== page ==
In addition, starting on 17 June and continuing throughout this planning period, Venus Express had to share time with Mars Express on the Malargüe (MLG) station. This reduced the Venus Express data downlink in two ways:

the Malargüe station is only visible from the spacecraft in the ascending branch of the Venus Express orbit, which is also the preferred period in which to obtain science data, and

the downlink passes are shorter than normal while the available data rate remains constant, leading to less data being downlinked. Mars Express and Venus Express alternated short and long downlink periods on the Malargüe antenna. Under this arrangement, on one day Mars Express would be scheduled for a long pass of about 6.5 hours, and Venus Express would be scheduled for about 2.75 hours. Then on the next day, Mars Express would be scheduled for a short pass of about 2.25 hours, and Venus Express would be scheduled for a longer pass of about 7 hours. The short passes do not allow much data dumping, but they allow time for command uplinks and telemetry downlinks to ensure safe operations.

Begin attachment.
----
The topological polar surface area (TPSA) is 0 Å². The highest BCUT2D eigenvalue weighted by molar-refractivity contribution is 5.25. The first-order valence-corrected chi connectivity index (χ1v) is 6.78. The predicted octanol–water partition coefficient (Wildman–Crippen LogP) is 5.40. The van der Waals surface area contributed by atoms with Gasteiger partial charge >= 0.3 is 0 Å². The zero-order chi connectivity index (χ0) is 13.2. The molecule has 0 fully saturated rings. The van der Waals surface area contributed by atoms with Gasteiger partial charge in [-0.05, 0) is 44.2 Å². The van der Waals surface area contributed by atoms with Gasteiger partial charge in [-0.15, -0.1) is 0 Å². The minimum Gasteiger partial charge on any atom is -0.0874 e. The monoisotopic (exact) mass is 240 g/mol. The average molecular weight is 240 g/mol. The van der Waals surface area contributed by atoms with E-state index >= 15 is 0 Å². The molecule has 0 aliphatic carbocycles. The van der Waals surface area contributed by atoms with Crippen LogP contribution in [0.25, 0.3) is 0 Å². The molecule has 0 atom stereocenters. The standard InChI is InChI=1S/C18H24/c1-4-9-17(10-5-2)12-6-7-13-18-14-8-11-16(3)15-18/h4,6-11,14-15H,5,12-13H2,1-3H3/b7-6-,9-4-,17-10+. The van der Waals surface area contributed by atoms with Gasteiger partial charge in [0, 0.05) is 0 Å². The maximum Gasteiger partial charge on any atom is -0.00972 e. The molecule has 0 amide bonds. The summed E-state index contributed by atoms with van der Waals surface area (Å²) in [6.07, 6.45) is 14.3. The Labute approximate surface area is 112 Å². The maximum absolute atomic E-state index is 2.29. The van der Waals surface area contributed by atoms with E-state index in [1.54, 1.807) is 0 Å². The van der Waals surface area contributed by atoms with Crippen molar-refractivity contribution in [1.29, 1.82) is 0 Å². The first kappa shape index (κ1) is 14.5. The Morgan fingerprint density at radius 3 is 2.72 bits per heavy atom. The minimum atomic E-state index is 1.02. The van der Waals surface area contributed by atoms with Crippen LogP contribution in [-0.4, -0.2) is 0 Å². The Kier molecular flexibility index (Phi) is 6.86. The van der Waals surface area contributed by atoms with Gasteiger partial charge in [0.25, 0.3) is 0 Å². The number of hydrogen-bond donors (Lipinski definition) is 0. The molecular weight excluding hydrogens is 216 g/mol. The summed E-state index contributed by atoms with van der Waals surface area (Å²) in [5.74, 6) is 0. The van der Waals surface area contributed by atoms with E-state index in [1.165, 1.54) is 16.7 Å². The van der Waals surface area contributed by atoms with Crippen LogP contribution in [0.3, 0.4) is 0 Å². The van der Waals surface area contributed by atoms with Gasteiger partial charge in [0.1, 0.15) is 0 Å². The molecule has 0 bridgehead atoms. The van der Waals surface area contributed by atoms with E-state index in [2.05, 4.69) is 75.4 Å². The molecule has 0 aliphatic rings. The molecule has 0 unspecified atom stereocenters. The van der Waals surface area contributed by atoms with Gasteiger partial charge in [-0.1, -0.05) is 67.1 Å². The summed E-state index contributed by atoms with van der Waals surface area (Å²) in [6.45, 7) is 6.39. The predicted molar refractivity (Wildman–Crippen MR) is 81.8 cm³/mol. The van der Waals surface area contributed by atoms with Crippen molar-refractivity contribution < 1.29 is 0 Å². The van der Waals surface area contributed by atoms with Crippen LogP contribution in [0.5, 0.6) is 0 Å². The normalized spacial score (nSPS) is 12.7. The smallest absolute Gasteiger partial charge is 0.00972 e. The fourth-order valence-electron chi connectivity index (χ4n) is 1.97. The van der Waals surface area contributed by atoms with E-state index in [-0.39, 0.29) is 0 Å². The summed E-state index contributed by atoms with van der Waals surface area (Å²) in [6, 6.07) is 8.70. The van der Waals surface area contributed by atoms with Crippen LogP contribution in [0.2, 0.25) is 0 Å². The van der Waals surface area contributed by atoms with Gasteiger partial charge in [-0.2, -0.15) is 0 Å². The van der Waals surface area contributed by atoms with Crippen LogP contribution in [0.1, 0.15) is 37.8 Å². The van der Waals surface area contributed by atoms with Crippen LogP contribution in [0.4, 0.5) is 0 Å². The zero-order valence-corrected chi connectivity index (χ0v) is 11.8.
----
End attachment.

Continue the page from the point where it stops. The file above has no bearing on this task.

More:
The Venus Express Mission Operations Centre also arranged for some data downlinks via the New Norcia ground station. The spacecraft was already using this ground station for radio science observations; in those orbits where other missions were not immediately using the station after Venus Express, the operations team extended their use of the ground station to include data downlinks in the available time. The station was reconfigured, from high-accuracy signal reception for science operations into a different baseband configuration that would accommodate routine operations for command uplink and telemetry downlink. On 17, 19 and 21 June, sufficient time was available on the station for this reconfiguration to be carried out and still leave time for command/ data transfer. In this way, the MOC were able to increase the data downlink volume on these days.